This week is Testicular Cancer Awareness Week. I realize Testicular Cancer is not on your favorite topic list to learn about. However, if you are a boy or a man.... or a mother/sister/grandmother/wife to a boy or a man... and you love them....then, I encourage you to both learn about this topic and teach them about it as well. Let's shine a little light on this topic!
Because, Testicular cancer is the most common form of cancer in men between the ages of 15 and 35. Furthermore, there will be almost 9000 new cases of Testicular Cancer this year and almost 400 young men will die from the disease. More men will die from Testicular Cancer this year than women in the same age group will die of breast cancer.
As with any cancer, early detection is key. It is recommended that all men do a monthly testicular self-exam from puberty to 50.
First: Examine your testicles. Slowly roll each testicle between the thumb and fingers. Try to find any hard, non sensitive lumps.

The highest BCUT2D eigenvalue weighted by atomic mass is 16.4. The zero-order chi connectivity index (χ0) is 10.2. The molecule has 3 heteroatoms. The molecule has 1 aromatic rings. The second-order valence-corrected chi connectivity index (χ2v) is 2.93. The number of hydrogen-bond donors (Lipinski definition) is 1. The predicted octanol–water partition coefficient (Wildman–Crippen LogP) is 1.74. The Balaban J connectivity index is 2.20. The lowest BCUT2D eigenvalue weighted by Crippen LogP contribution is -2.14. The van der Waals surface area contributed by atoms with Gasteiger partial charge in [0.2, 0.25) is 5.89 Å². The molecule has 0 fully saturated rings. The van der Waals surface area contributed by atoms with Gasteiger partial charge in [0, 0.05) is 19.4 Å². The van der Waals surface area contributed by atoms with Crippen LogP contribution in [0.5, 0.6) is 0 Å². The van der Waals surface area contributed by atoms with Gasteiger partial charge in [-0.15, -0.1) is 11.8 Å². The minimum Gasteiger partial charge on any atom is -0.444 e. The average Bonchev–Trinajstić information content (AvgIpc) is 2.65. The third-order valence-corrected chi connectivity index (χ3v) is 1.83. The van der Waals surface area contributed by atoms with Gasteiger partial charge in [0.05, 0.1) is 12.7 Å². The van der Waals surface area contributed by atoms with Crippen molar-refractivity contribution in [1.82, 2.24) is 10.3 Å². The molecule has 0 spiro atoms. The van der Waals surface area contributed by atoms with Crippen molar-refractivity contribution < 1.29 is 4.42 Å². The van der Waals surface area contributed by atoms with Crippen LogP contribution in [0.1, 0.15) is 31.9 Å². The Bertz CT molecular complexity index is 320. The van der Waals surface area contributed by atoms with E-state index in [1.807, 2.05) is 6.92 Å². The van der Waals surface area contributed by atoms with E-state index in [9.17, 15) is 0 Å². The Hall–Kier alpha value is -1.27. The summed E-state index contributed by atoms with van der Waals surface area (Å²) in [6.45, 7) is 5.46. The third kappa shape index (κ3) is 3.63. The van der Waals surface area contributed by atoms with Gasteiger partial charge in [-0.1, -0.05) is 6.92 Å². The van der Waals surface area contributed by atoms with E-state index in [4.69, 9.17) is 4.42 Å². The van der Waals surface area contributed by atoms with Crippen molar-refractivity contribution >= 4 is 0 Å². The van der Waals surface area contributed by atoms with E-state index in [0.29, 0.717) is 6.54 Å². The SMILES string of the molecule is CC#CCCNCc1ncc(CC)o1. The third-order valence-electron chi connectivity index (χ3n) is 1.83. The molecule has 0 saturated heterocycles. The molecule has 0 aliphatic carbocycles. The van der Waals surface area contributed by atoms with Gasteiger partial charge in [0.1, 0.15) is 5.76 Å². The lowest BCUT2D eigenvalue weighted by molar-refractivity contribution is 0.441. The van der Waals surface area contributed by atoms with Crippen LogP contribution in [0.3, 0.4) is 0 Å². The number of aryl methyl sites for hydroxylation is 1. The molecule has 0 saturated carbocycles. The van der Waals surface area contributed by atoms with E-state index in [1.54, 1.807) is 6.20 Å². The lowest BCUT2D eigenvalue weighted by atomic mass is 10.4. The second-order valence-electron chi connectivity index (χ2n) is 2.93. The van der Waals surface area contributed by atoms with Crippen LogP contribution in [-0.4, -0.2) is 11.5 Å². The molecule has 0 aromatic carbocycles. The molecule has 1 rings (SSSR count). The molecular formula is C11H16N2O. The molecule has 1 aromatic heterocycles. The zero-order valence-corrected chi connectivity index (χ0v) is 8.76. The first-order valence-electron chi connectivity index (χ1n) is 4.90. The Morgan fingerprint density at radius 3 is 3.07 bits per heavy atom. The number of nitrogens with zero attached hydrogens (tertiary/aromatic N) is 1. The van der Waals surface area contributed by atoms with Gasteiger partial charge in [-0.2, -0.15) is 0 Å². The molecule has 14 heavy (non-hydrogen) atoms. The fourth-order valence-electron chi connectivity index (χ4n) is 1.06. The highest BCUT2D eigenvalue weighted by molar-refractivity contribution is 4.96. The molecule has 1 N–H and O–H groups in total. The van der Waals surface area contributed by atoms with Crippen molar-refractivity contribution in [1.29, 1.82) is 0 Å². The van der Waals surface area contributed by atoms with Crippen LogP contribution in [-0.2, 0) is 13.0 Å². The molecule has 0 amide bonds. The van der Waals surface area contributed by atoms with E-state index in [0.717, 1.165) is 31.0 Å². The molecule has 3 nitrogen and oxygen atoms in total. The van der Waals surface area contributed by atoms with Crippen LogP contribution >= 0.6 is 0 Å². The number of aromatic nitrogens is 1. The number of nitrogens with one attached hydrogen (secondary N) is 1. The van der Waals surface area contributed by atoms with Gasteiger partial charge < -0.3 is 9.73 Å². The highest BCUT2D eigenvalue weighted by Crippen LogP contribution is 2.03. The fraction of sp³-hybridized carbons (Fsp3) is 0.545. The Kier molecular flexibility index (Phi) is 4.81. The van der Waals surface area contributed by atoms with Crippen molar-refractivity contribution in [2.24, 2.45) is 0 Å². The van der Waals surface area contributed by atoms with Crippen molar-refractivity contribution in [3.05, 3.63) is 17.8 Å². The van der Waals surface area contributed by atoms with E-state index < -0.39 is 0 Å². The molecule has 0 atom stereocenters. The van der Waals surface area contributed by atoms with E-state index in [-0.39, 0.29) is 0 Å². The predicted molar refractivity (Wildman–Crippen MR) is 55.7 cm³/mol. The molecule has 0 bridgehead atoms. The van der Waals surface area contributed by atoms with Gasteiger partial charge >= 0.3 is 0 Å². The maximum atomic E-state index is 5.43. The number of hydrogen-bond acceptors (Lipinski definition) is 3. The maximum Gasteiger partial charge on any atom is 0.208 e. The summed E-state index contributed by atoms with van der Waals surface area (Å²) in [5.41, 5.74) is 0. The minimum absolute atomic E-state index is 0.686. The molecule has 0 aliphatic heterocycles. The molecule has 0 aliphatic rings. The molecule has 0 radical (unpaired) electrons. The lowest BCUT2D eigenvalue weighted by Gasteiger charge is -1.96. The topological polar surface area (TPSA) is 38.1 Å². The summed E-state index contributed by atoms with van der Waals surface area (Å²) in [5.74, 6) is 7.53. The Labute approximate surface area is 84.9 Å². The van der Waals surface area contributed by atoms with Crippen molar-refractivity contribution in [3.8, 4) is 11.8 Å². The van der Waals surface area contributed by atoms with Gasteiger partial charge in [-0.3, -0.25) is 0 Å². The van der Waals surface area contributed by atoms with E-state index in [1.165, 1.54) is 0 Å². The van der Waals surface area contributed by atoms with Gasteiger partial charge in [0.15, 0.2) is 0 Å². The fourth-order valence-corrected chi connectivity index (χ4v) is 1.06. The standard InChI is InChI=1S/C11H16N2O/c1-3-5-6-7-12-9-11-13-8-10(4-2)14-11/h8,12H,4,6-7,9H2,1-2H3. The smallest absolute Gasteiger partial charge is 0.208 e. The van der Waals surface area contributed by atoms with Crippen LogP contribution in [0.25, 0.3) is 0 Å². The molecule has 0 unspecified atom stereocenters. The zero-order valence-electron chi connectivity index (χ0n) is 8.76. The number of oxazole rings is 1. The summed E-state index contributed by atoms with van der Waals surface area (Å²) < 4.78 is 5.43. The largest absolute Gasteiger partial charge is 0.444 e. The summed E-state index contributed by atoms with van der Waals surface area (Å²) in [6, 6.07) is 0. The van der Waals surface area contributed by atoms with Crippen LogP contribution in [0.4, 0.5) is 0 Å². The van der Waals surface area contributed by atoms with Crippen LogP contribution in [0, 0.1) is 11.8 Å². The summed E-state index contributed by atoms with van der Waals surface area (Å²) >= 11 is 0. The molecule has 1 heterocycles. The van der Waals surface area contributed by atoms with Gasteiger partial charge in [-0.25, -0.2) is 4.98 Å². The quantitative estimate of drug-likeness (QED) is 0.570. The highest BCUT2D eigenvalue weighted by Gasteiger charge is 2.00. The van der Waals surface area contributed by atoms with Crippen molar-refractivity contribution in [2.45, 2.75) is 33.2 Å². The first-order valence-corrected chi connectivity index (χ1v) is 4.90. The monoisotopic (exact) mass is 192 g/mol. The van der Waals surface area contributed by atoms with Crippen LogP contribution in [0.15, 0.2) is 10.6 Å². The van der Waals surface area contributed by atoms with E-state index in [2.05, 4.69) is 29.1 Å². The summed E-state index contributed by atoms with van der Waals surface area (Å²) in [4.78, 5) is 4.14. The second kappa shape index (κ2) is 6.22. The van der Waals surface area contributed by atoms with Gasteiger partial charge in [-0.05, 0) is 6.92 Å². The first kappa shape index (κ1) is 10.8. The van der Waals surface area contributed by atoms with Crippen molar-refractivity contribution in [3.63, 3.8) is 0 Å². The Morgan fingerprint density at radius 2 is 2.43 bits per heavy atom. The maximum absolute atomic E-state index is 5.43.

Second: Examine the epididymis for lumps. This crescent-shaped cord is behind each testicle. This area is tender so do not be alarmed.
Third: Examine the VAS (the sperm-carrying tube which extends from the epididymis) of each testicle.
Click Here for an online guide to self exam: Get a Grip: Testicular Cancer Detection
Together We Will Win: What Happen's When We Don't Talk About Testic... is a book written by a mother of a young man who had Testicular Cancer. The bookIt is a great resource for mothers in teaching your child about Testicular Cancer prevention and awareness. I highly recommend this book.
Cases of testicular cancer, which affects one in 500 men, have been increasing since the 1930s. Cases continue to rise and are most prevalent in countries Denmark, Switzerland and Norway.
Testicular cancer is considered a curable cancer. Testicular cancer is curable in 90% of cases if it is caught and treated early. Symptoms include a lump or sore on the testicle, pain or soreness, a persistent cough, blood in the urine and stomach and bowel problems. Early detection techniques as described above and more successful treatment options are improving outcomes for this cancer every year. However, left untreated or if found too late this cancer will spread to other areas of the body and cure can become impossible. Please teach your men early detection awareness and techniques. Thank you!